I learned about fiber digestion the hard way, twice. The first time was with almond meal pancakes. Almonds are nuts and while almond meal is small enough to make it out, when you eat a lot of it and don’t consume enough liquids or soluble fiber to help it move along, it starts to pile up. Think of a lot of cars on a 5 lane highway trying to merge onto a 2 lane road – there’s going to be a backup. The almond meal pancakes resulted in a partial blockage two days before Christmas. Ouch. You can read my blog post about it. The second time was with spaghetti squash, which I had successfully consumed previously, and have since consumed, without issue. On the night it was an issue, all I had for dinner was two servings of spaghetti squash with some olive oil and maybe a little tomato. I chewed, but the spaghetti squash didn’t get broken down any further than I chewed and didn’t have any other soluble fiber to join up with so it piled up and gave me another partial blockage. On other spaghetti squash occasions, I’ve had it as a side dish accompanied by other foods and other than seeing little bits of it in my bag, it hasn’t been an issue.

 

This is especially true for ileostomates, because with an ileostomy there is no colon to absorb water leaving you with more liquid output, which can lead to dehydration. It doesn’t have to be just water you drink! In fact, drinking ONLY water can still lead to dehydration, or at least an electrolyte imbalance because it can flush right through you. Mix it up, getting your liquids from teas, soups, popsicles, fruits, veggies, electrolyte drinks, etc. Doctors often suggest gatorade for hydration because of the electrolytes, but there is so much sugar in gatorade that it could be counterproductive in the long run. It’s worth researching good electrolyte replenishing drinks/mixes that are lower in sugar. Learn why dehydration is a risk for ostomates.
In general (and especially for ileostomates), chewable, liquid, or sublingual vitamins are easier to digest. Coated tablets and time-release capsules aren’t always digested in the small intestine and can come out whole. Let your pharmacist know that you have trouble digesting the above mentioned medicines to see if they have them in different form. If they only come in tablets, the UOAA suggests crushing them between two spoons and mixing them with water to take them. It will probably taste horrible but at least it will be absorbed. With capsules, you can usually open them and consume them with water or in applesauce, yogurt, or another smooth food you enjoy. Talk to your doctor before crushing any tablets or opening any capsules.

Different parts of your bowel absorb different nutrients. The more bowel you have, the more likely it is that you will be able to absorb all the vitamins and minerals you need.  People with ileostomies and those who have short bowel syndrome are more likely to need to supplement with vitamins to ensure they’re getting proper nutrients.  A typical ileostomy is a stoma made using the ileum part of the small intestine, so it is possible that an ileostomate will need to supplement Vitamin B12, K, Fats, Potassium, Salts or water intake.  It wouldn’t hurt to ask your doctor to run your bloodwork and ask them about supplementing some vitamins if you are concerned about how well your body is absorbing nutrients. Here’s a handy absorption chart to display which part of the bowel is responsible for absorbing which vitamins and minerals.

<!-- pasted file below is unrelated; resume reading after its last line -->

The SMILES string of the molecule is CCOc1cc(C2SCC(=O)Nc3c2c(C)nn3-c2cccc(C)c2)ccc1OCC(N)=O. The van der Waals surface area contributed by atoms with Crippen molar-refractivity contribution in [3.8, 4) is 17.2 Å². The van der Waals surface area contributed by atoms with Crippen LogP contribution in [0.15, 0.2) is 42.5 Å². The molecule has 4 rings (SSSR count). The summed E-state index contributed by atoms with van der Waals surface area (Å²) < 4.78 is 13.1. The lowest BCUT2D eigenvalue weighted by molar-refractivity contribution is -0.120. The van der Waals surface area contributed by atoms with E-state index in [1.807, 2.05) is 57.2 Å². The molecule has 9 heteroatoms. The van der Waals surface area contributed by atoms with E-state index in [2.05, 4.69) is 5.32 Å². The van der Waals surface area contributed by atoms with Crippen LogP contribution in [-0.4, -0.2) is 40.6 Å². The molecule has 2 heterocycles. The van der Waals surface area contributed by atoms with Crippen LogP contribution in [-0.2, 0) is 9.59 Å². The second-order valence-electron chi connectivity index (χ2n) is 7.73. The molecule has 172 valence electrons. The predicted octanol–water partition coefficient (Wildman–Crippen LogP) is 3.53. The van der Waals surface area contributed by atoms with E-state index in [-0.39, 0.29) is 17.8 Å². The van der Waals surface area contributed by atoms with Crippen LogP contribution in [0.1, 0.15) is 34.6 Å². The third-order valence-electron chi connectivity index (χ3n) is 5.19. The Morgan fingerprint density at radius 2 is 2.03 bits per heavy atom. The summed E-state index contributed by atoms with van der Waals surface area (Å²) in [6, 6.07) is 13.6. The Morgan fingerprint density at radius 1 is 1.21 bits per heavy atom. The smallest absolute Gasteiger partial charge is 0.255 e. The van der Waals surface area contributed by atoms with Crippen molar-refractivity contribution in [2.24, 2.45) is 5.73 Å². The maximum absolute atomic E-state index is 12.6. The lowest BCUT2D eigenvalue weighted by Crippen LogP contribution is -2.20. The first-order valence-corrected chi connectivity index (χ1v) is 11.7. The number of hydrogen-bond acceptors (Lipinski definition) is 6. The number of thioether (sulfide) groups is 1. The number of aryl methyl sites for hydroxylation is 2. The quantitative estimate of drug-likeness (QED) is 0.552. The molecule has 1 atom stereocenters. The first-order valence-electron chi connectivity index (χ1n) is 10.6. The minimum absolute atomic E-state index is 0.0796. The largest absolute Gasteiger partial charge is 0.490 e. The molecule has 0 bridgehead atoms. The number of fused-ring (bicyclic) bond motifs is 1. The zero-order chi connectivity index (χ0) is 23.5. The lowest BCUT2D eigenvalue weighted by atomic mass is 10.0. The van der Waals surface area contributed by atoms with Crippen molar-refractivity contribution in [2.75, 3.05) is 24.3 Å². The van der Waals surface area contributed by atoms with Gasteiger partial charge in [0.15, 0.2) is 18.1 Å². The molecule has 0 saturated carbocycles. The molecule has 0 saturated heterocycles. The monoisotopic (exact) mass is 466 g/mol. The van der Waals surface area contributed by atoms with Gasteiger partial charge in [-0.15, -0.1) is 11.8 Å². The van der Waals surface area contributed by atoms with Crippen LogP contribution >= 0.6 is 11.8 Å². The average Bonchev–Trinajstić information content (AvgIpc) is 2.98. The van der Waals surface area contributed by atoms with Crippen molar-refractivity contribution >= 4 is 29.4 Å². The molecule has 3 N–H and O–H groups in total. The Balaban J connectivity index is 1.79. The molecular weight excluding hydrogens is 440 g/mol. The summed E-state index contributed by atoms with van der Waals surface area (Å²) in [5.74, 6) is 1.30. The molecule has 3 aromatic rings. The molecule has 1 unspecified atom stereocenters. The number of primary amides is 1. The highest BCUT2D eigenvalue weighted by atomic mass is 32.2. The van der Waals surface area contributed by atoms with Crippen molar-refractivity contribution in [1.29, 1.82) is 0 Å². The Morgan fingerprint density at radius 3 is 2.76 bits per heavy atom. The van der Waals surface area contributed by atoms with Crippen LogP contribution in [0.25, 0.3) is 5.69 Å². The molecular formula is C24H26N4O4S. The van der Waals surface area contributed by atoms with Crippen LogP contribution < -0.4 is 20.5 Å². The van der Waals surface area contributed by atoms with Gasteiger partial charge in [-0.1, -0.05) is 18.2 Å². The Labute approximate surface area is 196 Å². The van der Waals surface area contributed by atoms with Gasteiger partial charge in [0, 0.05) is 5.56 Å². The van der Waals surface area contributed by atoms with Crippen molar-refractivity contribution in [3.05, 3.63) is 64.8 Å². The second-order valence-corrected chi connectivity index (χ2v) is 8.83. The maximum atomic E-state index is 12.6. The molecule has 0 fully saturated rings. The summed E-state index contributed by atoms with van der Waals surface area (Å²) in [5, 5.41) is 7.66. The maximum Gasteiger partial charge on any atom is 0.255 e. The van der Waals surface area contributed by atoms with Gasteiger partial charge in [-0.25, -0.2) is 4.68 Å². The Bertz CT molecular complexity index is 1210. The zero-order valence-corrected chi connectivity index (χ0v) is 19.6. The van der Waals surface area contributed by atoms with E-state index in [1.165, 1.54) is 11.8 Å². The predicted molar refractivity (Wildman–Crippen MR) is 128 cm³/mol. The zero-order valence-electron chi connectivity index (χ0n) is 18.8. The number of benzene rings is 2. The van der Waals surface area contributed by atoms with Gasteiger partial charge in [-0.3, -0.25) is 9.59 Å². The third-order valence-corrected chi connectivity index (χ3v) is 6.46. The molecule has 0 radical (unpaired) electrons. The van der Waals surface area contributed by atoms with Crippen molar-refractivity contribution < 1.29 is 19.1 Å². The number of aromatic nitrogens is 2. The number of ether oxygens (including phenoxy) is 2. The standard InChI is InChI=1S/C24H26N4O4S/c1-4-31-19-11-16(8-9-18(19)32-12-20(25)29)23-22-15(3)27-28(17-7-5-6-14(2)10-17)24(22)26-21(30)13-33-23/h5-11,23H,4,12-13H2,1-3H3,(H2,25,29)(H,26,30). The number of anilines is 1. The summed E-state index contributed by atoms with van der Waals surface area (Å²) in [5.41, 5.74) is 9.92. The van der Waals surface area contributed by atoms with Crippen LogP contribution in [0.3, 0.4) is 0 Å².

Bowel Vitamins & Minerals Absorption Chart

Courtesy of the UOAA Ostomy Nutrition Guide

Immediately after surgery is the hardest, because it’s a good idea to follow a low residue diet (and no, you probably shouldn’t stick to ice cream and cake, even though they’re okay foods!). This was really overwhelming for me. I wanted to be healthy but I was so scared about what I’d be able to pass through my ostomy (and my dietician at the hospital didn’t ease that fear or explain very well). I printed out the UOAA Ostomy Food Reference Chart and put it on my fridge for easy reference, then I tracked what I ate the first couple weeks in hopes to inspire you:

  • Bagel with cream cheese or peanut butter (creamy only!)
  • Sourdough bread with honey and/or butter (my favorite)
  • White bread/toast with jelly (no seeds, though after the inflammation goes down, a little seedy jelly would be worth trying to see if your body tolerates it)
  • Eggs (scrambled or over easy)
  • Greek Yogurt
  • Cheerios
  • Pancakes, french toast, or waffles (not whole grain) with maple syrup
  • Green smoothie (there are so many variations, it really depends on your taste preferences)
  • Cheese quesadilla with sourcream, tabasco and avocado (and sometimes chicken)
  • Carrot Ginger Soup (from a box, so it was all pureed, no chunks)
  • Pureed butternut squash soup
  • Pureed carrot and sweet potato soup
  • Tomato Soup (homemade from garden tomatoes, with the seeds and skins strained out)
  • Pasta with Alfredo Sauce and small pieces of soft chicken
  • Mashed potatoes (no skins)
  • Salmon
  • White rice
  • Baked chicken
  • Cheese Ravioli
  • Butternut squash ravioli
  • Ice cream
  • Brownies
  • Chocolate chip cookies
  • Cheesecake

(the list goes on and on and on, but try not to go crazy!)

  • Potato Chips
  • Saltines
  • Hummus and crackers
  • Canned Peaches & Cottage cheese
  • Smudgies (frozen graham cracker, banana, peanut butter sandwiches)

Anything, really, as long as it doesn’t have a pulp or seeds in it.

Be warned that for some, carbonation causes increased gas (which can be loud, and cause your ostomy pouch to expand).

Coffee and other caffeinated beverages can run right through you and increase the liquidity of your output and risk for dehydration.

Alcohol can increase your output and risk for dehydration too. If the carbonation turns out to be a problem for you, you may want to be careful with beer.

In order to make sure you’re getting enough nutrients, it wouldn’t hurt to include smoothies or juicing in your diet. I’ve noticed that the quantity of my output increases a lot when I have greens in my smoothies, a small price to pay for getting some vitamins in me!